• Thanks, Sean. There’s been a number of conversations in Washington this week about the relationship between H.R. McMaster and the President. How does President Trump characterize his relationship with his National Security Advisor?
  • Another follow-up question very quickly on Flynn. You’ve spoken from the podium before about the President asking Michael Flynn to resign as a result of him misleading the Vice President. We’ve learned a lot about Michael Flynn this week, a potential investigation, and we know of actual investigations into his actions before coming here to the White House. Was this at all considered in the President’s decision to ask him to resign?
  • Thanks, Sean. Can you just be clear on the 18 days? Did the White House put any security restrictions on Mike Flynn at all during that period of time? Was he limited in terms of his access to classified information, national secrets, or decision-making in any way?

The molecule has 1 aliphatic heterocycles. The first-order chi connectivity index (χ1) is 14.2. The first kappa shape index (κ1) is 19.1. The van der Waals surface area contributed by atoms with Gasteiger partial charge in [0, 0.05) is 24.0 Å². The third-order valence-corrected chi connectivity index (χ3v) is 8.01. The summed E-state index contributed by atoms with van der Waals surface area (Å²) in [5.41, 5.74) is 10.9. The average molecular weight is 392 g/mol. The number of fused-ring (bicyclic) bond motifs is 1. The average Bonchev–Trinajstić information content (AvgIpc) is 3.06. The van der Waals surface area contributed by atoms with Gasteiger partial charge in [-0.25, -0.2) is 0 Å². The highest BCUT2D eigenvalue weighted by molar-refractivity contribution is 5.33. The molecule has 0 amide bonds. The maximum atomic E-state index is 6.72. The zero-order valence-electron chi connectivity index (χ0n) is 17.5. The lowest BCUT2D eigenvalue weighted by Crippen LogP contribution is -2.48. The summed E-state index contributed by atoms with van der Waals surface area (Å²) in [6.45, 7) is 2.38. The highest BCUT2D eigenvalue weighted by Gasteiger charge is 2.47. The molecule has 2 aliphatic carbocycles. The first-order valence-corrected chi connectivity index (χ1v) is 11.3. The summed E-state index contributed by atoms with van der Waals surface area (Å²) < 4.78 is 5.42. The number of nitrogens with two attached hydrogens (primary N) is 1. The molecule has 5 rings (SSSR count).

• Was that a mistake in retrospect?
  • So I just want to go over this timeline again. You have Yates coming to the White House on January 26th and the 27th. You then have McGahn going to the DOJ on February 2nd to see those documents. But it’s not until February 13th that Flynn actually resigns. Tell us what happened between — you got this warning. You then saw documents that backed up that warning, and then you have 11 days that pass. What was happening in those 11 days?
  • Are you guys disputing at all how Yates describes those conversations on the 26th and 27th? She’s saying that she came here with great urgency, that she made clear that he had been compromised, that she had evidence that he had been compromised, that this was something that she felt like the White House was going to take action on.